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Stretched by pandemic, Cambodian yoga studios move classes online

In March, Lun Piseth's yoga studio started limiting the number of people in a class to five, keeping yoga mats farther apart and cleaning everything with an alcohol solution.

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By the end of the month, the number of confirmed Covid-19 cases in Cambodia had risen from one to more than 100.

Then, in the first week of April, the government ordered all gyms and fitness centres in the country closed.

Nataraj Yoga studio had no choice but to roll up its mats and shut its doors, says Piseth, the studio's director.

But yoga classes in the capital, Phnom Penh, have carried on, with several studios, including Nataraj, moving classes online.

Cambodian yoga teachers say they're staying in business - although income has declined - by broadcasting classes via smartphones on Skype, Zoom and Facebook.

But not being in the studio comes with challenges, including how to advise on proper posture without being able to physically adjust students' bodies.

"I cannot have full access to my students. Because from the camera, we only see one angle," Piseth tells dpa, explaining that teachers need to ensure people are aligning their bodies correctly to avoid injuries. "We don't have the same energy [online as compared to] working with the same people in the classroom," he adds.

Like in much of the world, gyms, schools, cinemas and more in Cambodia have been closed for weeks in an effort to slow the spread of Covid-19. Reported infections in the South-East Asian nation have stood at 122 since April 12, with nearly all patients having recovered and no coronavirus-related deaths confirmed.

But Health Ministry and World Health Organization representatives have warned citizens not to become complacent about preventative health measures, as widespread local transmission of the virus is still possible. Public health experts have also warned of possible unreported cases.

Piseth says about half of Nataraj's 11 teachers are now using Skype, while others have stopped teaching since the studio closed.

They are still offering a few classes every day of the week, but the studio and teachers are earning less money than before, since fewer people - about six on average - are joining each online session, and teachers are paid based on the number of yogis per class, according to Piseth.

"Everyone cannot make a living from teaching yoga these days," he says. "For the studio, we try our best just for now, just for surviving."

While Cambodia has no lockdown orders or movement restrictions, Piseth says online classes were a good choice for people in other countries who are stuck indoors, and for anyone in Cambodia practising social distancing or missing the studio's sense of community. "This will be the best option for them to keep their health" and maintain their physical and mental well-being, he says.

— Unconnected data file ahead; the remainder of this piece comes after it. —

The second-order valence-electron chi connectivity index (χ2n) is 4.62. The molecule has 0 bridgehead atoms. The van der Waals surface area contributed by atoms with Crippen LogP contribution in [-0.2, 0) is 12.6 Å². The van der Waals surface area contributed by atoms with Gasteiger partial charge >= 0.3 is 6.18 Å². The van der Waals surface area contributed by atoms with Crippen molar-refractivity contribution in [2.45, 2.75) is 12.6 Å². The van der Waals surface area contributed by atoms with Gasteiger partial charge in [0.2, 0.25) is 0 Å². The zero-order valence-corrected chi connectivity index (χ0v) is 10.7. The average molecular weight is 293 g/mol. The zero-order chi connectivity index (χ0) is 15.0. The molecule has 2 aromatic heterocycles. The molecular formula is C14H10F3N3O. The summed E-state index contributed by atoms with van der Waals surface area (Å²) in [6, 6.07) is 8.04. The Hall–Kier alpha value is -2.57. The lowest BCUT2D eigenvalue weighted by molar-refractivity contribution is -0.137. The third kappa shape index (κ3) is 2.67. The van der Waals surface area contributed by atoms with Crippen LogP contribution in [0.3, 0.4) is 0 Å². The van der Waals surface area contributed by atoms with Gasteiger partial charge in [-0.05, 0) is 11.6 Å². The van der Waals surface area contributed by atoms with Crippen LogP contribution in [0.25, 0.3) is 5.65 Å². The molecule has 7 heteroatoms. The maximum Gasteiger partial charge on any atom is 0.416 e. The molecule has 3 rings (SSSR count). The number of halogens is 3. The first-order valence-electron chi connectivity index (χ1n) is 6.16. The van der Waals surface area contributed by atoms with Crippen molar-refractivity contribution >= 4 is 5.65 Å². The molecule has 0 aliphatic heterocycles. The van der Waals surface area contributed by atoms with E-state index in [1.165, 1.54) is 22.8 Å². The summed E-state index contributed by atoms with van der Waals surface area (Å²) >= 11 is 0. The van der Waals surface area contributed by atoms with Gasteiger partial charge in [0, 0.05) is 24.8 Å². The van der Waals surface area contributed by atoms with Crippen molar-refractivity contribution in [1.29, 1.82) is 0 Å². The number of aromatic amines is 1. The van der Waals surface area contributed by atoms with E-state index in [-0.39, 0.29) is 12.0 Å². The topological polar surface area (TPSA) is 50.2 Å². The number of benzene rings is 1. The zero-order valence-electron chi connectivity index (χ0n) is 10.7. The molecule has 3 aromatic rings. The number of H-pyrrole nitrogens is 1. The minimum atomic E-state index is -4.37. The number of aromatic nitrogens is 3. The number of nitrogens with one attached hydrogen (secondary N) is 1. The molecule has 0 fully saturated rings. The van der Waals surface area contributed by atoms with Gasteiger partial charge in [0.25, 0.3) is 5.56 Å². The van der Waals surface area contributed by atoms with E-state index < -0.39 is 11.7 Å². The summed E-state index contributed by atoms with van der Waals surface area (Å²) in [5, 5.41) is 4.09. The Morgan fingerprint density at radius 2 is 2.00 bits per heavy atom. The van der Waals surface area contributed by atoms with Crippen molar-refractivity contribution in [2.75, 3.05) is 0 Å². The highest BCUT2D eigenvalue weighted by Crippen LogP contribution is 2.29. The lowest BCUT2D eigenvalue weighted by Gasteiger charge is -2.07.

In addition to Skype classes, Krama Yoga, the nonprofit organization that runs Nataraj, is developing an online platform that will offer several types of yoga classes a day to subscribers for a monthly fee, says the group's founder, Isabelle Skaburskis. "This is because yoga teaching is the sole source of income to dozens of our staff, who are facing dire circumstances should their income dry up," she says.

With no social safety net in Cambodia, a lower-middle income country with an average monthly household income of 500 dollars in 2017, money earned from teaching yoga allows staff to support themselves and their families, Skaburskis adds.

En Dara, another teacher who owns Karuna Yoga studio, says she too has moved classes online after closing Karuna in mid-February, but she's losing money and no longer able to employ most of her teachers.

"Right now, they don't have income because they say at home and are not working," she says.

Using a tripod-mounted iPhone to film herself so students watching via Zoom can mimic her poses, Dara says she has no microphone and needs to speak more loudly than she normally would. She also misses being able to adjust students' bodies by hand and ensuring they don't hurt themselves, especially when doing handstands or headstands.

Everyone is very stressed due to the pandemic, but yoga can help people stay calm, according to Dara. "Some of my students cannot sleep at night because the pandemic is always on their minds," she says.

"After the pandemic, I hope yoga can help to heal their body and mind."

Asked whether Nataraj is likely to continue online classes if the pandemic subsides, Piseth says the studio will more than likely return to in-person sessions. "Our experience with yoga is more like a place, like a community," he says.